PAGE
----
5 Tips for Getting it Right

Clarify vision and goals

Your team should understand the purpose of the work they’re doing. Unless they understand how their work contributes to the entire organization, tasks and responsibilities can feel arbitrary or even directionless. The organization’s vision for a project should be clearly communicated to the team so that they better understand the way you make decisions.

Make sure that your team also knows about the goals that they should be hitting and when. Set clearly defined and measurable goals within a specific timeframe to ensure that everyone’s on the same page. This will make it easier for them to visualize where they stand relative to the designated benchmarks.

Communicate urgency

One of the biggest sources of workplace conflicts are misunderstandings about which tasks are most time-sensitive. Make sure that your team know which tasks are due when. If there are urgent tasks that need to be attended to immediately, make sure that everyone knows about them.

At the same time, learn to distinguish urgencies that are best left for another day and emergencies where your team members should drop everything else and work on solving the issue. This will help you avoid doing so much shortsighted reactive work to the detriment of your key goals.

Distribute tasks evenly

Teamwork doesn’t mean you do one task together. Rather, teamwork involves breaking down a project into several attainable tasks. These tasks should then be divided among your team members, according to the following factors:

  • Priority: Choose the person who can do the task as soon as possible, without getting bogged down by other routine tasks.
  • Skill set: Find someone who can ensure high-quality outcomes for the job because of their skills and expertise.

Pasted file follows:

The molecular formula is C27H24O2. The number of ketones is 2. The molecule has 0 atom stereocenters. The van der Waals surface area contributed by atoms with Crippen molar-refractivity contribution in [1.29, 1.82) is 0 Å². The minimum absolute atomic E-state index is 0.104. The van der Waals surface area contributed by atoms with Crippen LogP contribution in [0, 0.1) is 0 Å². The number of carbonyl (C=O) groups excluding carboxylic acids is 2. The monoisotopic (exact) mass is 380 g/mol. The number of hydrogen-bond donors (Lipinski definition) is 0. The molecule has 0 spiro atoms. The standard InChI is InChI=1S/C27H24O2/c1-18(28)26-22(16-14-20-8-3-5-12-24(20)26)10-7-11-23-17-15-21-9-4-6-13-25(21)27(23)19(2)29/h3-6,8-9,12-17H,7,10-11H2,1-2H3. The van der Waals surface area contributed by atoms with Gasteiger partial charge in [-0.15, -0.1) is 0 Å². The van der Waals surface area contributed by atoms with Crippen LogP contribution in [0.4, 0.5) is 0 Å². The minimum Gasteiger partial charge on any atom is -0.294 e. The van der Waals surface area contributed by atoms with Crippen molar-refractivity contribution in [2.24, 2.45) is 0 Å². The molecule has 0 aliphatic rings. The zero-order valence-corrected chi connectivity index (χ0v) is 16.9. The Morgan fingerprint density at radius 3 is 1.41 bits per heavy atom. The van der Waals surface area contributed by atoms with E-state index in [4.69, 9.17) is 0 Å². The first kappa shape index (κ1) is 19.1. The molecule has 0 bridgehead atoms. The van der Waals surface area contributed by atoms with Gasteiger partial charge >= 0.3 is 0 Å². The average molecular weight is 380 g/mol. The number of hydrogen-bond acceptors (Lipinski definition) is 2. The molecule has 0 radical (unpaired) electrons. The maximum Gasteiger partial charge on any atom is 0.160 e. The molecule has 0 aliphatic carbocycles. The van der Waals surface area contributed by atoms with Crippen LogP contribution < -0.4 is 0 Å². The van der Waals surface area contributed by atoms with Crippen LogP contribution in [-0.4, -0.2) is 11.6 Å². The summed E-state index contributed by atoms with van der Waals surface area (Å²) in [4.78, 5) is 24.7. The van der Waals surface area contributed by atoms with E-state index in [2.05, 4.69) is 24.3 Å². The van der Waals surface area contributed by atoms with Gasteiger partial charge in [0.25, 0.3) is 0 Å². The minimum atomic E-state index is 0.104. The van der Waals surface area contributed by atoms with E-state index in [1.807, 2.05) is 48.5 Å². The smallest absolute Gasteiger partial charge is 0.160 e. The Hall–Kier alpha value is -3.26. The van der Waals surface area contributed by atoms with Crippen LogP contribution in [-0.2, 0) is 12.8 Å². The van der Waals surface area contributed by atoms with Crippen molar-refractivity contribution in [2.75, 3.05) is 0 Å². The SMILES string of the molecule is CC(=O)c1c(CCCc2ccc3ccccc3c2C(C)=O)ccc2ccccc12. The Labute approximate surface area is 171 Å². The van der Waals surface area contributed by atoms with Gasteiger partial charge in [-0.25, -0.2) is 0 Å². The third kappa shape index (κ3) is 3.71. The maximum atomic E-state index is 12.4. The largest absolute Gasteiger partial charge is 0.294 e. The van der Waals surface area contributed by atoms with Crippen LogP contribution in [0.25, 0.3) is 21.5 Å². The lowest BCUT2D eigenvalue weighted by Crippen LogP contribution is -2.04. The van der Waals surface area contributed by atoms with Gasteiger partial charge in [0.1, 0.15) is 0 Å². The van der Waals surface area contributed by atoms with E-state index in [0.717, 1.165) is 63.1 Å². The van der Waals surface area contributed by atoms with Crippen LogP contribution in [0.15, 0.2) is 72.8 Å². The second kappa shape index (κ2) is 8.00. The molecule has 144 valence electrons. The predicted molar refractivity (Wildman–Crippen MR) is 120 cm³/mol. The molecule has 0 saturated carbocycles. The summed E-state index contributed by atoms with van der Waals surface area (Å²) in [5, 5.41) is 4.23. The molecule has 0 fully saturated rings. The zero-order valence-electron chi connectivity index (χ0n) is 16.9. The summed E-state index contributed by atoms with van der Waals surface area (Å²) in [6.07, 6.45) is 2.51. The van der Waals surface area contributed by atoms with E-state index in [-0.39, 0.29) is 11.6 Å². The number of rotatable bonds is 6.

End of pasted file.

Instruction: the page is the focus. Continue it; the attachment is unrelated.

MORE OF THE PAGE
• Availability: Pick the team member who has ample time in schedule to complete the work.
  • Development: If you want a particular team member to upgrade their skills and increase their knowledge, give them tasks where they’ll have to step up and learn.
  • Interest: If someone is really interested about a specific task or responsibility, let them take it on since their passion can motivate them to excel.

Define roles

Clearly outline the roles of each member for every project. Everyone should be aware of the overall goals of the project, but must also have their individual set of goals and tasks. When everyone knows what they’re supposed to do, they won’t have to worry about stepping on someone else’s toes.

When there is ambiguity regarding roles, your team won’t be able to work together cohesively. Furthermore, the confusion can lead to resentment. Make sure there is proper documentation for the roles assigned, which should be accessible for your entire team. If there’s any question regarding obligations, your team can easily check this and avoid an escalation of conflict.

Divide roles based on individual strengths

Take a look at the skills of every single one of your team members and make sure that each one of them is placed where they can offer the most value. Identify their strengths and surround them with other people who can amplify and improve those strengths. 

Dividing roles and allocating tasks based on individual strengths isn’t just about having the best person for the job, but also creating an environment of success and achievement. When someone knows that they’re good at their job, they’ll feel valued and happy. This kind of positive energy will also radiate with the rest of the group.

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